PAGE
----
“By the age of fifty-five, as a lawyer, officer of the realm, husband, father, popular citizen, speaker, and writer, he had achieved as much fame, wealth, professional success, and genuine affection as any person could desire.”

Barack Obama?

Joe Biden?

 “Nevertheless, for what most called a foolish scruple of conscience, he threw all that away and died three years later — alone — in broken health. His closest political colleagues abandoned him; he was condemned as a traitor, beheaded, and his head placed on a spike on a bridge.”



Thomas Moore

These days, faithful Catholics
lose elections; in Thomas More’s
day, they lost their lives.

Thomas More knew that.
He knew that the lustful Henry VIII
might kill him for his fidelity to the Church.

. . . which is why More constantly asked,
“How much evil can I tolerate?
Where must I take my stand?”

Those were dangerous questions
in a dangerous time, yet as a politician
— a Catholic politician —
fear never caused Thomas More to waver:

“In a storm,” he said,
“you don’t abandon ship
just because you
can’t control the wind.”

Today, winds of a fierce new anti-Catholicism buffet us. Just two days ago, the most powerful political party in America declared the following:

“The Democratic Party strongly and unequivocally supports a woman’s right to choose a safe and legal abortion, regardless of ability to pay, and we oppose any and all efforts to weaken or undermine that right.”

That’s you and me they oppose
. . . and any Catholic politician who agrees
with the Church that abortion is murder.


When that threatening clause was debated,
did a new Thomas More risk his life by rising to denounce it?

Did even one major Catholic Democrat
risk the displeasure of his party
by staying faithful to the Church?


Far from it!

Indeed, the Party’s nominee for Vice-President
(a position equivalent in power to Thomas More’s)
is a Mass-going Catholic whose support for so-called “abortion rights” was just declared “seriously wrong” by the Archbishop of Denver, Charles Chaput.

So wrong, says the Archbishop, that
“I presume his integrity will lead him
to refrain from presenting himself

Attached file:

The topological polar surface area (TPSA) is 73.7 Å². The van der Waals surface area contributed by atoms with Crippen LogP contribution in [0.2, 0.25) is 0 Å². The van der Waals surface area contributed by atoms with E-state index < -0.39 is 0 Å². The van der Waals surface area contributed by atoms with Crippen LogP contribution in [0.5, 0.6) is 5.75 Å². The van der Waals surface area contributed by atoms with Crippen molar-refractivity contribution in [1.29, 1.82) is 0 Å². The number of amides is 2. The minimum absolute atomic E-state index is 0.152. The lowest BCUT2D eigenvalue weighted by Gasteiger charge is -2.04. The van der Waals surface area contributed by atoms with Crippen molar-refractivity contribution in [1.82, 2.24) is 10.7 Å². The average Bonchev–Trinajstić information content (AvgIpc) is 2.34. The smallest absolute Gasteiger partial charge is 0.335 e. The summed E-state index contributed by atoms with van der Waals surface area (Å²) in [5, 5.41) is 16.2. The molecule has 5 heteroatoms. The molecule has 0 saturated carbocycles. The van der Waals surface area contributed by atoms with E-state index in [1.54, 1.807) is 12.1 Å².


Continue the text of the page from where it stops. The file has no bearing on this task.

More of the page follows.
for Communion.”


Henry VIII

Henry VIII was also once
a Mass-going Catholic . . .

. . . a politician with faith so strong he wrote A Defense of the Seven Sacraments, one of the most successful works of Catholic apologetics that had yet been produced.

Indeed, Pope Leo X personally bestowed on Henry the title, Defender of the Faith, never guessing that a short decade later, Henry would be the mortal enemy of the Faith he had just so ably defended.


Our fathers’ generation also saw
Catholic politicians repudiate
the Faith they once held dear.

Before World War II, in the pews, pubs, and union halls of America’s cities, millions of poor European immigrants and their children pledged allegiance to the Church of Rome and the party of FDR: the blue-collar, pro-family, pro-life Democratic Party that strongly identified itself with Catholic social teachings.

Born in among these people was Catholic author David Carlin, who grew up in working-class Rhode Island in that time when Catholic Faith and the Democratic Party seemed almost synonymous.

For four decades Carlin faithfully served the party he loved — twelve years as a state senator and once as the Democratic candidate for Congress.


chopping block
Then the betrayal!

As Thomas More watched helplessly as Henry abandoned his wife and took up with enemies of the Church, so David Carlin watched helplessly as his Party’s leaders abandoned their blue-collar, pro-life, and religious constituencies and took up with NOW, Hollywood, and the abortion lobby.

You know, Thomas More was a Catholic,
not a partisan. With the ax that would kill him hovering near, his last words saluted the very politician who had condemned him to death: “I die the King’s good servant, but God’s first.”

Like Thomas More, David Carlin
is a Catholic, not a partisan
— a 21st Century Catholic who yearns
to be his Party’s good servant,
but God’s first.

Which is why three years ago, his anguish drove him to determine which principles and policies you and I as Catholics are bound in conscience to support, and which we cannot abide if we choose to remain Catholic.

Armed with that knowledge, and proceeding with the patience and clear-sightedness of a lifelong Catholic knowing that he may soon be called to account by God, Carlin then evaluated the many policies of his Party that trouble him (policies that some would now have the Republican Party embrace, too).

The result is Can a Catholic Be a Democrat?, the most lucid, informative, even-handed Catholic evaluation of the Democratic Party available today.

With great sorrow, Carlin concludes that,
on issues concerned with human life, sex, faith, morality, suffering — and the public policies that
stem from them — his once beloved Democratic Party has become, like Henry VIII, the enemy of the Catholic Faith.

As did St. Thomas More before him,
Carlin then asks,

“As a believing Catholic,
how much can I tolerate?”
“Where must I take my stand?”